I’ve been thinking recently about how that may well not be the case. I think it’s arguable that the practice of BDSM, or the BDSM movement, is or could be an inherently feminist project. Not just in the third-wave Choice Feminism I subscribe to (as per an Onion headline: ‘Study shows that women are now empowered by literally anything!’). But in a (fairly non-radical) second-wave ideology as well.


Let’s set out our baseline here. Let’s say we have a society influenced by Patriarchy. Patriarchy is a force which influences every choice we take, every thought we have, and conditions it, in a variety of subtle and unsubtle ways, to a choice which is most suitable to the Patriarchy. Think you’ve escaped Patriarchal conditioning? Think again.
Amongst the many intersecting memes that the Patriarchy guides us to are the idea of male objectification of women, and male violence against women.

The typical argument is ‘BDSM is a reflection of the inherent desires the Patriarchy puts in us to be dominant, or to be submissive, according to gender. The occasional role-reversals we see, or same-sex or non-binary BDSM, are caused by people acting out a different gender role, but they still perpetuate the same violence and objectification of women by men, even if the dom isn’t a man or the sub isn’t a woman. Therefore you should all stop.’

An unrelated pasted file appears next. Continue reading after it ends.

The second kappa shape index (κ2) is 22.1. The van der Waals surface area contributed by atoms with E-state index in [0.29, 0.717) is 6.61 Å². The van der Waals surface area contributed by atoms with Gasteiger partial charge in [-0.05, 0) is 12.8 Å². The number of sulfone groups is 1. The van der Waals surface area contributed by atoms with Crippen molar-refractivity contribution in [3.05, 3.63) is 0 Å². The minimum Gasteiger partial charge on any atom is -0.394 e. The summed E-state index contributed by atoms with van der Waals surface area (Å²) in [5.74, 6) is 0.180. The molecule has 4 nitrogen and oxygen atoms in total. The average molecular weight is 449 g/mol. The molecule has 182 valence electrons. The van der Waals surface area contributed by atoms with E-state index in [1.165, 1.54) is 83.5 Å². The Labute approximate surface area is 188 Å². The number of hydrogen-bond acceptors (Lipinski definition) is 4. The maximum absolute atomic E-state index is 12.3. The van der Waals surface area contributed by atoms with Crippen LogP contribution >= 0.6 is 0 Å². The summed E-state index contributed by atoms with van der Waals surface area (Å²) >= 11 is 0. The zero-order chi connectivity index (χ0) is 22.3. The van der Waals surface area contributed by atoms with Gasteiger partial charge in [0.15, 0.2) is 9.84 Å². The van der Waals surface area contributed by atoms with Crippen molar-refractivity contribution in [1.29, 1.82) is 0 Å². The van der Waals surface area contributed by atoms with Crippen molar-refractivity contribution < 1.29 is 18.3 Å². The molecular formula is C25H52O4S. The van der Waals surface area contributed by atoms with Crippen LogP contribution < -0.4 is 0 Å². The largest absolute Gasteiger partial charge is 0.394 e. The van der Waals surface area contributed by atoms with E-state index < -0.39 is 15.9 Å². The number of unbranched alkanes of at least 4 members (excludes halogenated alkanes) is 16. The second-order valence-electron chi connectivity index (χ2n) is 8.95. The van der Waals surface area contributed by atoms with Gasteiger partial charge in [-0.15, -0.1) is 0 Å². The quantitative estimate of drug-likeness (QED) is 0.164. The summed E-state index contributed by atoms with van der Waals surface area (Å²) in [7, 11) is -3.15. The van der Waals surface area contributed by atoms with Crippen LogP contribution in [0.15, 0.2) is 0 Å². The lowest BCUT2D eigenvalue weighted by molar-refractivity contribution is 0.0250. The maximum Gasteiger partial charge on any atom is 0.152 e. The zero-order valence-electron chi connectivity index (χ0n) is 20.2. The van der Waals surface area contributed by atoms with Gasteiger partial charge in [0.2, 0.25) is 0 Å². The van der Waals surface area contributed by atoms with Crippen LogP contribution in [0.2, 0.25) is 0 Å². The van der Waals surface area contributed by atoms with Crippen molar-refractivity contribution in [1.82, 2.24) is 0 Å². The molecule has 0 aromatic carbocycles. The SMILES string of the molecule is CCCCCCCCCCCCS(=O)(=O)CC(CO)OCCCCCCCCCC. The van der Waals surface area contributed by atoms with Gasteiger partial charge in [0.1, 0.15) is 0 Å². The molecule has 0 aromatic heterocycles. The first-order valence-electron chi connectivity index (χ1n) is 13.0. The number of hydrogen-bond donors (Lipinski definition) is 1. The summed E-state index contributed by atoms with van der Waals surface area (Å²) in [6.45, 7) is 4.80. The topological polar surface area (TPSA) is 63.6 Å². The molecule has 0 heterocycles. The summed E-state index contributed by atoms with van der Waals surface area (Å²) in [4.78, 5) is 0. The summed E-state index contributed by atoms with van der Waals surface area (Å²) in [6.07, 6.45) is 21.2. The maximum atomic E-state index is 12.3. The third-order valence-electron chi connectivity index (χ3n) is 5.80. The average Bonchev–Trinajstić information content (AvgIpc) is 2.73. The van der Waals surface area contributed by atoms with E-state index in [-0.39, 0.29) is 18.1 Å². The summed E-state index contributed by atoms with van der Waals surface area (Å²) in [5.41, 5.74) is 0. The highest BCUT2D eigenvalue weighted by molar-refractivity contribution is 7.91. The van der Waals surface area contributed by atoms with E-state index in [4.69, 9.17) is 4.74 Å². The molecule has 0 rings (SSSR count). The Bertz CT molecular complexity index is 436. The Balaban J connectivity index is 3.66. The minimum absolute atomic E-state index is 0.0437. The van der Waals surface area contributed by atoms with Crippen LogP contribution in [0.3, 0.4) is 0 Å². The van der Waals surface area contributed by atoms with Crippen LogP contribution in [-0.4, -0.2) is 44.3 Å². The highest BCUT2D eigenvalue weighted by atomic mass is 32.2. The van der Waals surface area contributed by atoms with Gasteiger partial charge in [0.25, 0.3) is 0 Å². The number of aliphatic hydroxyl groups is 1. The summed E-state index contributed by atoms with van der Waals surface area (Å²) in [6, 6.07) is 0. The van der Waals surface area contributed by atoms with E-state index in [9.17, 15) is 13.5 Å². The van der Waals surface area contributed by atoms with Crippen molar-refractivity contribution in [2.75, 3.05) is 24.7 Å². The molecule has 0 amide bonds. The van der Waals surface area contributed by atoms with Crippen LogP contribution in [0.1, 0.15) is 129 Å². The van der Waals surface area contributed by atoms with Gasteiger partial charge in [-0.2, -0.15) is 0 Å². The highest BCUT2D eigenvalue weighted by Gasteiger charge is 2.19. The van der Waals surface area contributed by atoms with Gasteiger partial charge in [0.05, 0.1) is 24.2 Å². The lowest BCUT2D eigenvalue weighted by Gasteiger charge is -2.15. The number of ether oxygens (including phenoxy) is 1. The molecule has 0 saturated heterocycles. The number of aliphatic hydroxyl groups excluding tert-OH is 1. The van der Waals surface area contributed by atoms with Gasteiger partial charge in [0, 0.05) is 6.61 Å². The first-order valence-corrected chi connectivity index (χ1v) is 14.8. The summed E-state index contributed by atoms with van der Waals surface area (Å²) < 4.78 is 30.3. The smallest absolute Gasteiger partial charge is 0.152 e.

And the typical Choice Feminist response is ‘Nuh-uh. Choice is good, and empowerful and stuff.’ Which I agree with, as an argument, but I think there’s a stronger one.


Which is ‘Accepting that Patriarchy is a thing, then sure, BDSM is influenced by and created by Patriarchy. EVERYTHING is influenced and created by Patriarchy. That’s in your own definition of Patriarchy. Therefore the fact that it’s influenced by Patriarchy CANNOT mean we have to get rid of it, unless you want to get rid of EVERYTHING.